So far, the most Wii fun I've had is cross-dressing my friends and endowing them with inappropriate eyebrows and facial hair.

Truth is, Bonnie and I bowled several nights in a row, invited friends over so we could replicate them into little cartoon figures, and became obsessed with the game. That is, until I was in the midst of throwing a ten pin split when I put a little too much body English behind it and pulled a groin muscle. In my living room, in front of the TV. That's a new one.

After bowling, Bonnie challenged me to softball, where she got to throw the ball at ninety miles an hour and I got to flail wildly and miss it. Flashbacks of summer camp. Bonnie now has a right biceps like Popeye's and my rotator cuff is throbbing.

Then there's golf. You are supposed to hold the controller like a golf club, but we've not figured out how to do that without looking like Quasimodo. Hunched and ready, it turns out that I am just as lousy at TV golf as I am on the course. Although, the way the game is set up, you can only take a certain number of strokes before a disembodied voice tells you to "give up." If somebody told me that in 2005 I could have saved myself a lot of humiliation, not to mention greens fees.

Part of Wii Golf is to read the course, looking at differing shades of green on the putting green to determine the angle of the terrain. Please. I can't even tell my blue turtlenecks from the black ones anymore. Six shades of video green is just cruel.

I've yet to try Wii tennis because I watched Bonnie virtually smashing the ball over the net and figured I have to work up to that much exercise. The only thing my backhand is good for is to give compliments.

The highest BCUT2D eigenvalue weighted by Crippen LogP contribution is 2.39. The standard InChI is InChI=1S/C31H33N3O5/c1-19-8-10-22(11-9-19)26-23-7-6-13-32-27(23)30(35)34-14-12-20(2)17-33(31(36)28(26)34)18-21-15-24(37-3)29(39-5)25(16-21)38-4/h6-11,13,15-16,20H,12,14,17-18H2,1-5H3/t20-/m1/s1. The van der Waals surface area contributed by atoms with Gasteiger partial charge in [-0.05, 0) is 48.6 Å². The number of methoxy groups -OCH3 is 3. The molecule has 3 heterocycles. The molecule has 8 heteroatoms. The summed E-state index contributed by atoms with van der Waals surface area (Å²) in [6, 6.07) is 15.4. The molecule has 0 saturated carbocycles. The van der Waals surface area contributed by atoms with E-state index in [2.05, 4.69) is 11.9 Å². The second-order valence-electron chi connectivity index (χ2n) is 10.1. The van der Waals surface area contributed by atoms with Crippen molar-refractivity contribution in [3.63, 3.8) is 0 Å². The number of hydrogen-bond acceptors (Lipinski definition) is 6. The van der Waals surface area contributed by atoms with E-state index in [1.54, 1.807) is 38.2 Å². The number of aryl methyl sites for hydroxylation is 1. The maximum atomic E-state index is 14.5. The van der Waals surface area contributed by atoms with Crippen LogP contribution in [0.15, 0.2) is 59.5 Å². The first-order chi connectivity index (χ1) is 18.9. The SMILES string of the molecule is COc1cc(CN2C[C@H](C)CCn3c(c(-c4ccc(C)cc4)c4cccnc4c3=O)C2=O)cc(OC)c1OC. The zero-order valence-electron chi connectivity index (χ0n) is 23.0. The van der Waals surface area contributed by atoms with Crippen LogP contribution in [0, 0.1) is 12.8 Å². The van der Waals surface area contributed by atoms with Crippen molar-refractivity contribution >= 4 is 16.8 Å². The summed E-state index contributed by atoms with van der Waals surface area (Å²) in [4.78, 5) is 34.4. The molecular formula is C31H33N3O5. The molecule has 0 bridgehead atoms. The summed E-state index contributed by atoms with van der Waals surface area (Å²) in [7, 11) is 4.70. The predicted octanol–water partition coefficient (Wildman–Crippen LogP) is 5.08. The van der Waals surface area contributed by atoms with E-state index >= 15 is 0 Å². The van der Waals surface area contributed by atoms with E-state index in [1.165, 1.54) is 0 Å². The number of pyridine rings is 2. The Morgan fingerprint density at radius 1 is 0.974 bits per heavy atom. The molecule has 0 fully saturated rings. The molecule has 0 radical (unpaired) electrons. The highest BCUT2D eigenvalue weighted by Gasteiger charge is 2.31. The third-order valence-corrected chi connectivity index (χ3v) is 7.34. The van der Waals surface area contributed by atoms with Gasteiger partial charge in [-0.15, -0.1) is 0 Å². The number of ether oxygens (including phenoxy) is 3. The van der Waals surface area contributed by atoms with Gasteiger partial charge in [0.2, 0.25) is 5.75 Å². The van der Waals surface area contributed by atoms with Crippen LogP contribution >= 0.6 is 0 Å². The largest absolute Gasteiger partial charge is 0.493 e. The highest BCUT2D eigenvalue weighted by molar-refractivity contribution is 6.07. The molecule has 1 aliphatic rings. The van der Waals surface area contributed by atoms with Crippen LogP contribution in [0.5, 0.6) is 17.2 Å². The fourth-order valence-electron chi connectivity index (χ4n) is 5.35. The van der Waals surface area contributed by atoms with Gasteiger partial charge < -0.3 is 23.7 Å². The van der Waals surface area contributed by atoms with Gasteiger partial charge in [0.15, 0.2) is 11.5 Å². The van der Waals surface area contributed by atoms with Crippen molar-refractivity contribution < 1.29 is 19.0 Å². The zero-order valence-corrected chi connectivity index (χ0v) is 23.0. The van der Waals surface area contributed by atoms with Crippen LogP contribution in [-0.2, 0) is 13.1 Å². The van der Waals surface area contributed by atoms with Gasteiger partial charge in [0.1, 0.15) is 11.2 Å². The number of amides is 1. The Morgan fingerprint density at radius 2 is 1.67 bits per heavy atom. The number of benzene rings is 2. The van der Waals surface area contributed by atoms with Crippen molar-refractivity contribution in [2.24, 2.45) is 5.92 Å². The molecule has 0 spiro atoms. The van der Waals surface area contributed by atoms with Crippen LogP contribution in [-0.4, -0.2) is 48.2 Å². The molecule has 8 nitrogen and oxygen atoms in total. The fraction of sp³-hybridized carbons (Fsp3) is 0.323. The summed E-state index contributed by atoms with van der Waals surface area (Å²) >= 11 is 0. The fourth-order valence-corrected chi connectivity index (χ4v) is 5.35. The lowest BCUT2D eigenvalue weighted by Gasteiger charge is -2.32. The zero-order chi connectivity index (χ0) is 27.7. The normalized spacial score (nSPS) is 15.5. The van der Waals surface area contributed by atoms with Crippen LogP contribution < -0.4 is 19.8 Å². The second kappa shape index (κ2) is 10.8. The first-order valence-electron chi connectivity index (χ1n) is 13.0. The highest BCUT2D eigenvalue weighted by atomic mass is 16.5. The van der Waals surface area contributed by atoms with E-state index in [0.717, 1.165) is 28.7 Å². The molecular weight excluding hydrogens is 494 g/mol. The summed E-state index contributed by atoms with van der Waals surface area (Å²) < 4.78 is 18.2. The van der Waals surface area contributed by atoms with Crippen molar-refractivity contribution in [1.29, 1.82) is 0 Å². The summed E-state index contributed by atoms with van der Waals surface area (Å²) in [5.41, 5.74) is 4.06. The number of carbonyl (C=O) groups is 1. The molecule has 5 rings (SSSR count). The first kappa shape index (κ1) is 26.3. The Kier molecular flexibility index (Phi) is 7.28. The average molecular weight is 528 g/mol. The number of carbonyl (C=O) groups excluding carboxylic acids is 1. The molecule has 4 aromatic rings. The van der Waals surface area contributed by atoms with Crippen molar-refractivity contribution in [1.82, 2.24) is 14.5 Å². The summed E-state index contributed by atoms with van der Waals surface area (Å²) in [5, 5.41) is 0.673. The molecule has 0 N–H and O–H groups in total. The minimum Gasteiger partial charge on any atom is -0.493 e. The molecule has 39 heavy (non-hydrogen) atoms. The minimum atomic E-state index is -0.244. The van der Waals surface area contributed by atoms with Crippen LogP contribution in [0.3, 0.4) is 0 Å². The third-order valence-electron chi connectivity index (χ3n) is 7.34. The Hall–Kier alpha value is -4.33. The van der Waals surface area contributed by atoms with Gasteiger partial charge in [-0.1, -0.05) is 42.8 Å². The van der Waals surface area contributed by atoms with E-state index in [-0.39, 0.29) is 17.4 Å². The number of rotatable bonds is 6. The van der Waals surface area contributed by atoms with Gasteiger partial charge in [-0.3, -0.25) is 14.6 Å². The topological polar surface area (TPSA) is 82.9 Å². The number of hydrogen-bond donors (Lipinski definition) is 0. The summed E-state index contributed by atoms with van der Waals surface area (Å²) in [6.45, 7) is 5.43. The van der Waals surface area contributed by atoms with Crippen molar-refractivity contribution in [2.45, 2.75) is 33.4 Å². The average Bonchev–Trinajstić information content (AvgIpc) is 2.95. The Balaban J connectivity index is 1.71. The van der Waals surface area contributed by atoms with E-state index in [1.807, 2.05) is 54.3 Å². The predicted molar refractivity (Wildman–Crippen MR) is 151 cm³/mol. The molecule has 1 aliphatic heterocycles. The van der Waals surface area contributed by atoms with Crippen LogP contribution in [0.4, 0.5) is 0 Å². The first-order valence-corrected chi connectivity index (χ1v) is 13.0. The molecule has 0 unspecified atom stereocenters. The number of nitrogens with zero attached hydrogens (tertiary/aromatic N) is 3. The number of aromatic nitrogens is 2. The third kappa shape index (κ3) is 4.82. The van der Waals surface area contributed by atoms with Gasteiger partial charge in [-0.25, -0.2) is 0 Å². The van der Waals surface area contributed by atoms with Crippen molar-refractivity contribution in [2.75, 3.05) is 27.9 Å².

Now that it's nearly Spring, Bonnie wants to get the Wii Fit exercise routine. I understand you have to enter your vital statistics, including your weight and the little cartoons are drawn to more realistically reflect each participant. Can't wait. The game checks your Body Mass Index, tells you your Wii Fit age and keeps tabs on your weight. Let's face it, Wii might want to be fit, but there's no way Wii (the Royal Wii) are having any part of that.

As Bonnie says, "Wii shall see about that..."

Wii shall overcome?
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Fay Jacobs, a native New Yorker, spent 30 years in the Washington, DC area working in journalism, theater and public relations. She has contributed feature stories and columns to such publications as The Advocate, OUTtraveler, The Baltimore Sun, Chesapeake Bay Magazine, The Washington Blade, The Wilmington News Journal, Delaware Beach Life and more.

Since 1995 she has been a regular columnist for Letters from CAMP Rehoboth, and won the national 1997 Vice Versa Award for excellence. Her columns are collected in the books, As I Lay Frying: a Rehoboth Beach Memoir and the newly published Fried & True - Tales of Rehoboth Beach.

Fay is Publisher and Managing Editor of A&M Books, the publisher of the 14 classic Sarah Aldridge novels.

She and Bonnie, her partner of 25 years, relocated to Rehoboth Beach, DE in 1999. They have two Miniature Schnauzers and a riding lawn mower.